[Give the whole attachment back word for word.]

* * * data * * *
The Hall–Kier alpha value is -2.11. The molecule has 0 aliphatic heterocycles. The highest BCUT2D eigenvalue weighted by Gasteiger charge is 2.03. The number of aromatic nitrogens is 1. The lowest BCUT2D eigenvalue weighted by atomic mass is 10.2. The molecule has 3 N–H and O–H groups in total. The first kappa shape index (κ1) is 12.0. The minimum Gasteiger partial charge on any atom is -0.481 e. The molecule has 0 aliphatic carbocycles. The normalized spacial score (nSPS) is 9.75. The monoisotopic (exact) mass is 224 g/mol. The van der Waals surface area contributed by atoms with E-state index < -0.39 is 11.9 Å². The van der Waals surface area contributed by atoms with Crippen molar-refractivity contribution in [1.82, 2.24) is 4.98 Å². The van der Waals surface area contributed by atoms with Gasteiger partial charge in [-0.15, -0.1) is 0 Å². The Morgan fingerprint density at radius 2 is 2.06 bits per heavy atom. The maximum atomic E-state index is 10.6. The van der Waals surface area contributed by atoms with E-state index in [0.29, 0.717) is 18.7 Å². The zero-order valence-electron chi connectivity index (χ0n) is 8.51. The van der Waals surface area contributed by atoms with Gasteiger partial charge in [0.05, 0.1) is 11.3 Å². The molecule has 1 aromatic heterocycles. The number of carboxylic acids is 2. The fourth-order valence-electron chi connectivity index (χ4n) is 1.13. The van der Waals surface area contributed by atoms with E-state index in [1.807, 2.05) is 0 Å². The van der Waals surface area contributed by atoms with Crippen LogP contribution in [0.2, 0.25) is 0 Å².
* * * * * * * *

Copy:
The Hall–Kier alpha value is -2.11. The molecule has 0 aliphatic heterocycles. The highest BCUT2D eigenvalue weighted by Gasteiger charge is 2.03. The number of aromatic nitrogens is 1. The lowest BCUT2D eigenvalue weighted by atomic mass is 10.2. The molecule has 3 N–H and O–H groups in total. The first kappa shape index (κ1) is 12.0. The minimum Gasteiger partial charge on any atom is -0.481 e. The molecule has 0 aliphatic carbocycles. The normalized spacial score (nSPS) is 9.75. The monoisotopic (exact) mass is 224 g/mol. The van der Waals surface area contributed by atoms with E-state index < -0.39 is 11.9 Å². The van der Waals surface area contributed by atoms with Crippen molar-refractivity contribution in [1.82, 2.24) is 4.98 Å². The van der Waals surface area contributed by atoms with Gasteiger partial charge in [-0.15, -0.1) is 0 Å². The Morgan fingerprint density at radius 2 is 2.06 bits per heavy atom. The maximum atomic E-state index is 10.6. The van der Waals surface area contributed by atoms with E-state index in [0.29, 0.717) is 18.7 Å². The zero-order valence-electron chi connectivity index (χ0n) is 8.51. The van der Waals surface area contributed by atoms with Gasteiger partial charge in [0.05, 0.1) is 11.3 Å². The molecule has 1 aromatic heterocycles. The number of carboxylic acids is 2. The fourth-order valence-electron chi connectivity index (χ4n) is 1.13. The van der Waals surface area contributed by atoms with E-state index in [1.807, 2.05) is 0 Å². The van der Waals surface area contributed by atoms with Crippen LogP contribution in [0.2, 0.25) is 0 Å².